A decent front light is essential if you want to enjoy nicely illuminated trails rather than spending the whole time scrabbling around in the dark. You may be able to get away with a 400-lumen light if you know the way, aren’t looking to ride like Danny Hart and don’t have a mate with a 5,000-lumen monster on his bar that leaves you in perpetual shadow. But if you’re wanting to go faster and harder, look for at least an 800-lumen output.

  • The best mountain bike lights

2. Mount up

There are a couple of options when it comes to mounting your light. The obvious choice is the handlebar, especially if it’s an all-in-one-unit. Alternatively, you can fix it to your helmet, but avoid this with a heavy light because it’ll cause the lid to shift around when you ride over bumps.

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The other consideration is the type of trail you’re riding. If there are lots of tight turns, a bar-mounted light won’t shine around the corners, which is where you need to be looking. A head-mounted light solves this issue because it shines where you look, but if there isn’t enough light to also flood the trail directly in front of you, you may struggle. The best option is to have both head and bar-mounted lights.

3. Pick the right route

If you’ve never been for a night ride before, try it out on a route you know well before adventuring into the wilds. You’ll be surprised by how alien the trails look and feel. Cues that you use to initiate turns and features you’re familiar with will be cast into shadow and won’t appear when you expect.

Take it easy — you won’t be ‘winning’ Strava on your first outing. Trail centres are ideal places to hone your night riding skills. The tracks are less likely to have hidden surprises such as stumps or rocks that could cause you to crash. You can always challenge yourself with more technical trails once you’ve built up your confidence.

4. Make friends

5. Keep your distance

6. Stay safe

You can read more at BikeRadar.com

Bontrager XR2 Team Issue TLR 29×2.35in tires review

Bontrager has upped its mountain bike tires with a whole range of excellent choices; from thin, featherweight XC skins to full-on World Cup-winning downhill treads. The Bontrager XR2 Team Issue TLR leans heavily towards the light, low-rolling resistance XC side. Yet it’s surprisingly capable with durability that belies its weight and appearance.

  • Bontrager XR4 Expert TLR tire review
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Bontrager XR2 Team Issue specs

  • 29 x 2.35in
  • 670g on my scale
  • Fast rolling with consistent, predictable traction
  • Excel in loose-over-hardpack and loamy conditions
  • Tubeless Ready (TLR)
  • Inner Strength casing

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Tire set up

My initial impressions of the XR2s were “man, these things are light! I’m gonna shred ‘em to bits.” My next impression was one of frustration as the XR2 I was attempting to mount on my front wheel was putting up a serious fight. A floor pump wouldn’t seat it, but eventually with a lot of persuasion and my air compressor I was able to snap the beads to the rim.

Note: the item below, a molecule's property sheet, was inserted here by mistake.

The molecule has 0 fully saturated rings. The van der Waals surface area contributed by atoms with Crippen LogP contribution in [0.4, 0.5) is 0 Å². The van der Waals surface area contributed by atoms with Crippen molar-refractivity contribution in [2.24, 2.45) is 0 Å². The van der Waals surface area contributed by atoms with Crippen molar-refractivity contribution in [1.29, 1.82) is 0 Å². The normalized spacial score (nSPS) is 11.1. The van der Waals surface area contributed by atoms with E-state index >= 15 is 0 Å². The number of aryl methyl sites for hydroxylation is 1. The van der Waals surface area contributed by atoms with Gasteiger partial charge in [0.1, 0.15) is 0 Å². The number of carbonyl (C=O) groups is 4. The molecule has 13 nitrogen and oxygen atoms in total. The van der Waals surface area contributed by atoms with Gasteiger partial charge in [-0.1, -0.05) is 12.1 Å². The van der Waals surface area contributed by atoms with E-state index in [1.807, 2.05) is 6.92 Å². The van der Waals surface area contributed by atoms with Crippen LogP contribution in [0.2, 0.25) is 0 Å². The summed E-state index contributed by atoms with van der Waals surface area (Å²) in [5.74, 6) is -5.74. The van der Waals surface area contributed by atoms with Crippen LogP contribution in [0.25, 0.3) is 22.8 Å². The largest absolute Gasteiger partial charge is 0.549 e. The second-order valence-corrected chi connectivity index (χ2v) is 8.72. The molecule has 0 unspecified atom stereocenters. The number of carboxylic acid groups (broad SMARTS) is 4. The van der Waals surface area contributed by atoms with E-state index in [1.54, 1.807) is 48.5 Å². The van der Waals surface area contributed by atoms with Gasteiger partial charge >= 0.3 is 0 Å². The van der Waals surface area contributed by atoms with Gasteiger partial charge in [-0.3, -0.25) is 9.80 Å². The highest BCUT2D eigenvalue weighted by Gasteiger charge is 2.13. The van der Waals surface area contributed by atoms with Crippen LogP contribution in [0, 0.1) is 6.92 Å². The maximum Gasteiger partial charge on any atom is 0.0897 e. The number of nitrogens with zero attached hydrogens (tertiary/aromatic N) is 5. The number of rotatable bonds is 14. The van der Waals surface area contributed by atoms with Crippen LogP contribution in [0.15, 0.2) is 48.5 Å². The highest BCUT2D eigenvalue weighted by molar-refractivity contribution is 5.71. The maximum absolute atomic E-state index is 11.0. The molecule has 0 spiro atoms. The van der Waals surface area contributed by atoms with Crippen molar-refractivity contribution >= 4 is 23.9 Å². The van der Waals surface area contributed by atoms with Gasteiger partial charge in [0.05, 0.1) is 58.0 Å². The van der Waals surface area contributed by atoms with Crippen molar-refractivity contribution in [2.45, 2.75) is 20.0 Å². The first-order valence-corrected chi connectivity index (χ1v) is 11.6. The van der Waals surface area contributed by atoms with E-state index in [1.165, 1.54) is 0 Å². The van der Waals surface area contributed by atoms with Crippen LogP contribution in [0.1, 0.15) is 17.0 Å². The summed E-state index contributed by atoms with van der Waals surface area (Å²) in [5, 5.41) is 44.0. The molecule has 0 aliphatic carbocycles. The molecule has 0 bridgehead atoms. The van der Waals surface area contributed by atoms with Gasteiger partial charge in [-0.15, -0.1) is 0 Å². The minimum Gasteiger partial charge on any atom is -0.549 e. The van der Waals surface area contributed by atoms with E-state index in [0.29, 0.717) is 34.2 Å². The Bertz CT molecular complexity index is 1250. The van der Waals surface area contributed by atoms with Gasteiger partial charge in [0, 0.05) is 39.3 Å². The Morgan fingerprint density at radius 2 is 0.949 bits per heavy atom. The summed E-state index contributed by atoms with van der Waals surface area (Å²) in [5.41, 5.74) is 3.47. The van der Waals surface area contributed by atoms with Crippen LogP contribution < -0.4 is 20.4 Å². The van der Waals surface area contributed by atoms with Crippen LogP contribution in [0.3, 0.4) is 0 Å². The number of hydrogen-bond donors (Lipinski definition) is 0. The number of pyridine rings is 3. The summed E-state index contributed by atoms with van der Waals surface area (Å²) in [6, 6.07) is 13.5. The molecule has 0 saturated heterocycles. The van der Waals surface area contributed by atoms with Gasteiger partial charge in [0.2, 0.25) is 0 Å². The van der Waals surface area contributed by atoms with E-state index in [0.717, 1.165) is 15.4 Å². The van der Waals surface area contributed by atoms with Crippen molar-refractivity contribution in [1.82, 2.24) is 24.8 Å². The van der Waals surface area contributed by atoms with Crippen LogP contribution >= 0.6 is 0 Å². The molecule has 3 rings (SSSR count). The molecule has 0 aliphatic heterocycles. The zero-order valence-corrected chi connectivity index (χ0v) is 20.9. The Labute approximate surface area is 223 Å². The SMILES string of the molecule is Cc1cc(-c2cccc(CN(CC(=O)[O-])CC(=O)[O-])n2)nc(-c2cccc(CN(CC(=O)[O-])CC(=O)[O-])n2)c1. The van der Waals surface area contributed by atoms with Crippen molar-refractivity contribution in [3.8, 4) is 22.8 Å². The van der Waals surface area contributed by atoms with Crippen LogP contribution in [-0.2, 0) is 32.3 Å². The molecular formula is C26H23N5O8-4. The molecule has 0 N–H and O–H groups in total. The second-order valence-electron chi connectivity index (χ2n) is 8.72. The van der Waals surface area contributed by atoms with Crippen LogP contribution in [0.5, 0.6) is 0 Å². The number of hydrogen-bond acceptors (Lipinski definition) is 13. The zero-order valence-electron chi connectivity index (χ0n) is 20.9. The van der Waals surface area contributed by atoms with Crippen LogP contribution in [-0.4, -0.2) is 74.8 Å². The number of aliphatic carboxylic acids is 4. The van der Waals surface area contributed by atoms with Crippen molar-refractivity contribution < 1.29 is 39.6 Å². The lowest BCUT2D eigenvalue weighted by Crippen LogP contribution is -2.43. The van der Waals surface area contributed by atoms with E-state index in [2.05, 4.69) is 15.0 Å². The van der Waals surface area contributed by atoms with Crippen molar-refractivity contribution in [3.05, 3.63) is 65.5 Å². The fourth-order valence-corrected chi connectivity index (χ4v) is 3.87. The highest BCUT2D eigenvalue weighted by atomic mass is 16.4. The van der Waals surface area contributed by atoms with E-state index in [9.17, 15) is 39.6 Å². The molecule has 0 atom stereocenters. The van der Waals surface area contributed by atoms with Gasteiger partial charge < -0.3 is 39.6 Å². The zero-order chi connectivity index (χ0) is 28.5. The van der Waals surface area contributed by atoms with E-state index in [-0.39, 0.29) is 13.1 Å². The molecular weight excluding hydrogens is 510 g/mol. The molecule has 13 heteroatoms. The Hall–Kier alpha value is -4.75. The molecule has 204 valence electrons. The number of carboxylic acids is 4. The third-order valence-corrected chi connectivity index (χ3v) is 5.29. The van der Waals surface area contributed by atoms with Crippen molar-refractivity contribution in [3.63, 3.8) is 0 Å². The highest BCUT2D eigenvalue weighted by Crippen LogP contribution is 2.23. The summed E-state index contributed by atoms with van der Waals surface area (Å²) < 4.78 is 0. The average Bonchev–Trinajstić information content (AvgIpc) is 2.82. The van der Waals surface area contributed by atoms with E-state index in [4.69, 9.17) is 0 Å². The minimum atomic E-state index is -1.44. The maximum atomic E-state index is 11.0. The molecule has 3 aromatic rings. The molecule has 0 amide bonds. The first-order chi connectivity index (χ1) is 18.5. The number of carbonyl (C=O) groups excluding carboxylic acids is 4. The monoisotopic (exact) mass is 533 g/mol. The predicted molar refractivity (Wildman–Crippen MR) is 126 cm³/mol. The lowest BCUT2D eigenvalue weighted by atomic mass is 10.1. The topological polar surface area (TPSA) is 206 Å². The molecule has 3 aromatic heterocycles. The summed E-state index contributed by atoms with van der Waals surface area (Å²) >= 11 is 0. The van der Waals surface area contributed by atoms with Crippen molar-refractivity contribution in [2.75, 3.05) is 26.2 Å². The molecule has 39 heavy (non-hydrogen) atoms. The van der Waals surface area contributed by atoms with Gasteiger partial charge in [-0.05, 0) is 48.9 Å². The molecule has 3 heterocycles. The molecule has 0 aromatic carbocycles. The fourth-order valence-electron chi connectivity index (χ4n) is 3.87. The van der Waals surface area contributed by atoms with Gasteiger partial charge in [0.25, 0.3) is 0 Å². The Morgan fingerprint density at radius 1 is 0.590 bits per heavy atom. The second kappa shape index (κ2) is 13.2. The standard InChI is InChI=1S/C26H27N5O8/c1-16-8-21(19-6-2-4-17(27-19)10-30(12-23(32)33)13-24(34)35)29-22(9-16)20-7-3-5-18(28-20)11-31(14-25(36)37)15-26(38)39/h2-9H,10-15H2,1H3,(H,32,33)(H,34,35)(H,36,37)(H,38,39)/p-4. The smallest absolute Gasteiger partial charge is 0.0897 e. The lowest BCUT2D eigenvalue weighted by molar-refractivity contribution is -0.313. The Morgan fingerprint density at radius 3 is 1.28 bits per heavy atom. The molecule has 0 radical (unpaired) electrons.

In contrast to the loose front, the rear mounted super tight, even with the first bead slipped down in the rim’s inner channel it took quite a bit of strength to work the last few inches of remaining tire bead onto the rim. But from there, the rear aired up easily with a floor pump. It’s interesting how much variance there is between tires and rims.

Fast, oh so fast

Let off the gas and the XR2s coast with the feeling of a tailwind at your back

Pay attention

Surprisingly tough

You can read more at BikeRadar.com

Best mountain bike lights: everything you need to know

The world of bike lighting technology is packed with jargon and it can be hard to figure out exactly what you need without spending a fortune. Luckily, we’re here to help find the best mountain bike lights for you.

  • The best mountain bike lights
  • Best waterproof jackets for cyclists

To cut to the basics, the only requirement for mountain biking in the dark is some kind of illumination. Even a basic commuting light can stand in, but you’ll quickly discover that riding can get sketchy very quickly without enough power to light the trail in front of you.

How bright is right?

The temptation is — naturally — to get as much power as possible. And power is good, but there’s much more to the story. If you tend to cruise climbs and cane the descents, you want max power for the sketchy bits. You can then toggle right back to save battery power as you trundle back up. If you’re more into mixed trail riding, you need good lights all the time and battery life is more important.

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You may have a 1,500-lumen light, but if the battery means you can only run it at 50 percent power for a fast cross-country/trail ride, it’s less bright than a ‘weaker’ 1,000-lumen unit you can run at 100 percent. Given that battery life fades over time, having the extra capacity means you’ll get more years use from your light.